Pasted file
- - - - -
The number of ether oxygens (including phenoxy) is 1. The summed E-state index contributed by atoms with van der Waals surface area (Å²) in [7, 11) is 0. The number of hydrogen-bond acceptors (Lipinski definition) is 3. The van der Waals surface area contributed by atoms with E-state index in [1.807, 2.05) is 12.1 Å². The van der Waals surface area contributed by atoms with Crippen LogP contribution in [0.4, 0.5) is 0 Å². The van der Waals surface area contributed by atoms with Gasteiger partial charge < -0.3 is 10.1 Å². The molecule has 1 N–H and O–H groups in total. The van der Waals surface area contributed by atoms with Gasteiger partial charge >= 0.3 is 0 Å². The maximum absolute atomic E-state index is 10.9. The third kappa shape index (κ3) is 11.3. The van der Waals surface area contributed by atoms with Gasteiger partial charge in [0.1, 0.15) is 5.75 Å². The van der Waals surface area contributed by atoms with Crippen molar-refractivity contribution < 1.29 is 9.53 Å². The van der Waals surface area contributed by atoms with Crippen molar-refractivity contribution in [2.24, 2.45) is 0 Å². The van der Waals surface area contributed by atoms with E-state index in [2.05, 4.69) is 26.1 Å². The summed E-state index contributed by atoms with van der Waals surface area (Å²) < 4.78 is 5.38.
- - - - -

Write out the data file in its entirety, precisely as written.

The number of ether oxygens (including phenoxy) is 1. The summed E-state index contributed by atoms with van der Waals surface area (Å²) in [7, 11) is 0. The number of hydrogen-bond acceptors (Lipinski definition) is 3. The van der Waals surface area contributed by atoms with E-state index in [1.807, 2.05) is 12.1 Å². The van der Waals surface area contributed by atoms with Crippen LogP contribution in [0.4, 0.5) is 0 Å². The van der Waals surface area contributed by atoms with Gasteiger partial charge < -0.3 is 10.1 Å². The molecule has 1 N–H and O–H groups in total. The van der Waals surface area contributed by atoms with Gasteiger partial charge >= 0.3 is 0 Å². The maximum absolute atomic E-state index is 10.9. The third kappa shape index (κ3) is 11.3. The van der Waals surface area contributed by atoms with Gasteiger partial charge in [0.1, 0.15) is 5.75 Å². The van der Waals surface area contributed by atoms with Crippen molar-refractivity contribution < 1.29 is 9.53 Å². The van der Waals surface area contributed by atoms with Crippen molar-refractivity contribution in [2.24, 2.45) is 0 Å². The van der Waals surface area contributed by atoms with E-state index in [2.05, 4.69) is 26.1 Å². The summed E-state index contributed by atoms with van der Waals surface area (Å²) < 4.78 is 5.38.